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The Last Samurai


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Table of Contents

Note To The Reader. Acknowledgments. Introduction. 1. "Powerfully Sentimental". Siago's Early Years in Satsuma. 2. "A Man Of Exceptional Fidelity." Siago and National Politics. 3. "Bones In The Earth." Exile and Ignominy. 4. "To Shoulder The Burdens Of The Realm." The Destruction of the Shogunate. 5. "To Tear Asunder The Clouds." Saigo and the Meiji State. 6. "The Burden of Death Is Light." Saigo and the War of the Southwest. Notes. Bibliography. Sources. Index.

About the Author

MARK RAVINA is an associate professor of Japanese history at Emory University and Director of the East Asian Studies Program. He lives in Atlanta, Georgia.


Known as the "Robert E. Lee" of Japan, Saigo- (1828-77) first helped overthrow the feudal Tokugawa regime and establish Meiji Japan in1868, then in 1877 led a bloody, futile uprising against the new government. He feared the impersonal, commercial, and centralized nation would destroy samurai traditions of personal honor, regional loyalty, and social service. Ravina (director, East Asian Studies Program, Emory Univ.) is a careful scholar who nevertheless writes an action-filled story that resonates today. He shows us that Saigo- was no reactionary, though he harked back to the tradition of the socially responsible Confucian warrior who valued community, not class exploitation or individual advancement. Especially interesting is Ravina's presentation of Saigo- 's legacy in popular culture, where he became a folk hero, forcing the government to elevate him posthumously to a reconciling national martyrdom. Fascists and right-wing patriots from the 1930s to today have evoked samurai tradition, but their efforts are exposed as tawdry exploitation by this engrossing and thoughtful history. Highly recommended for all college and larger public libraries. [Interest in this period may be driven by the new Tom Cruise film of same name and period, though it is not based on this book.-Ed.]-Charles W. Hayford, Northwestern Univ., Evanston, IL Copyright 2003 Reed Business Information.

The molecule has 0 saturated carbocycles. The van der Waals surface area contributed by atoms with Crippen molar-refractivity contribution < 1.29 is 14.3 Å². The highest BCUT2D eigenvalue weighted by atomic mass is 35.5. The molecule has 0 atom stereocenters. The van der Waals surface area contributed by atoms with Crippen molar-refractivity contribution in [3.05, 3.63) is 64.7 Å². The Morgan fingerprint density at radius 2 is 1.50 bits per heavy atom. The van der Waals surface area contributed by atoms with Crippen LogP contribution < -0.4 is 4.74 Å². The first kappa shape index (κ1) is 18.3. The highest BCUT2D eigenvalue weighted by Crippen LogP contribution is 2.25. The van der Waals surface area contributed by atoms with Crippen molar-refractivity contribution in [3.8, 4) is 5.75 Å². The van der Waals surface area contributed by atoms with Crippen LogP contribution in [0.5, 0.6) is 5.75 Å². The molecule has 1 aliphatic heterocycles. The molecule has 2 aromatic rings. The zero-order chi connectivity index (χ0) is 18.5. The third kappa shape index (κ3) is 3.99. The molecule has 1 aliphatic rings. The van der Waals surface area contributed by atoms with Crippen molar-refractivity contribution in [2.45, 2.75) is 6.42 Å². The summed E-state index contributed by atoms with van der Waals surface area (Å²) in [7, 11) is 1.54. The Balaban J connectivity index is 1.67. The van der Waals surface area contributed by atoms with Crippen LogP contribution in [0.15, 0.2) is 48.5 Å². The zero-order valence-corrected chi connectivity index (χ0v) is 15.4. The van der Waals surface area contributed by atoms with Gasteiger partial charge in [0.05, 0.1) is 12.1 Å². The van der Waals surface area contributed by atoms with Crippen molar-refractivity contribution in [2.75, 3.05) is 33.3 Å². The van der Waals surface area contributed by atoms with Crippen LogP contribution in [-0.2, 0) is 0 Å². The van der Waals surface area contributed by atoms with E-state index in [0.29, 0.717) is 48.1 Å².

?In a pacy narrative that reads like a thriller, Ravina follows Takamori through his last battle?? (Good Book Guide, April 2005)

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